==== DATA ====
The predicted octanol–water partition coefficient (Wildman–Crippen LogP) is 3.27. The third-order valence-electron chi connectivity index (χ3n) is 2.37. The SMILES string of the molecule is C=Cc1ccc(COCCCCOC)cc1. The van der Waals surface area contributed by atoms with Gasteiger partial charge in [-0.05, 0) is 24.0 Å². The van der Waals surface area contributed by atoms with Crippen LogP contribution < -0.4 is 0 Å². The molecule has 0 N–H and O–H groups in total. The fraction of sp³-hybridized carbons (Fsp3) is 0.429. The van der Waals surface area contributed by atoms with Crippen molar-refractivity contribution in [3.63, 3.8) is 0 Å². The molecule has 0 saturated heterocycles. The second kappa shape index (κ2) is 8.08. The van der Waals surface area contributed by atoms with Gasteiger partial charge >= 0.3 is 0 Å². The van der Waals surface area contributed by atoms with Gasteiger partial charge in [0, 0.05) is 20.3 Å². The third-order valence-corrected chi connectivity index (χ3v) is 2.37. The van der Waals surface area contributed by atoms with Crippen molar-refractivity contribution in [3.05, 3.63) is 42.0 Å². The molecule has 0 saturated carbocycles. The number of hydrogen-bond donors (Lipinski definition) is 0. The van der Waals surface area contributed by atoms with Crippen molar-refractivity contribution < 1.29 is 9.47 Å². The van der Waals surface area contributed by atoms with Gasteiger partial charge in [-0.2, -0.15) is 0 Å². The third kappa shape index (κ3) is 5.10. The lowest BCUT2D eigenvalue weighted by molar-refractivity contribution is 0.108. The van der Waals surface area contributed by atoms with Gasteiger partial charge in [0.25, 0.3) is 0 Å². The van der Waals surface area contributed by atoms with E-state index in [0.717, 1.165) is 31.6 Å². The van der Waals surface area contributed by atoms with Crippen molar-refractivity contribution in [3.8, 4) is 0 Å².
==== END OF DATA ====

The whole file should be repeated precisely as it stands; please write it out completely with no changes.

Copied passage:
The predicted octanol–water partition coefficient (Wildman–Crippen LogP) is 3.27. The third-order valence-electron chi connectivity index (χ3n) is 2.37. The SMILES string of the molecule is C=Cc1ccc(COCCCCOC)cc1. The van der Waals surface area contributed by atoms with Gasteiger partial charge in [-0.05, 0) is 24.0 Å². The van der Waals surface area contributed by atoms with Crippen LogP contribution < -0.4 is 0 Å². The molecule has 0 N–H and O–H groups in total. The fraction of sp³-hybridized carbons (Fsp3) is 0.429. The van der Waals surface area contributed by atoms with Crippen molar-refractivity contribution in [3.63, 3.8) is 0 Å². The molecule has 0 saturated heterocycles. The second kappa shape index (κ2) is 8.08. The van der Waals surface area contributed by atoms with Gasteiger partial charge >= 0.3 is 0 Å². The van der Waals surface area contributed by atoms with Gasteiger partial charge in [0, 0.05) is 20.3 Å². The third-order valence-corrected chi connectivity index (χ3v) is 2.37. The van der Waals surface area contributed by atoms with Crippen molar-refractivity contribution in [3.05, 3.63) is 42.0 Å². The molecule has 0 saturated carbocycles. The number of hydrogen-bond donors (Lipinski definition) is 0. The van der Waals surface area contributed by atoms with Crippen molar-refractivity contribution < 1.29 is 9.47 Å². The van der Waals surface area contributed by atoms with Gasteiger partial charge in [-0.2, -0.15) is 0 Å². The third kappa shape index (κ3) is 5.10. The lowest BCUT2D eigenvalue weighted by molar-refractivity contribution is 0.108. The van der Waals surface area contributed by atoms with Gasteiger partial charge in [0.25, 0.3) is 0 Å². The van der Waals surface area contributed by atoms with E-state index in [0.717, 1.165) is 31.6 Å². The van der Waals surface area contributed by atoms with Crippen molar-refractivity contribution in [3.8, 4) is 0 Å².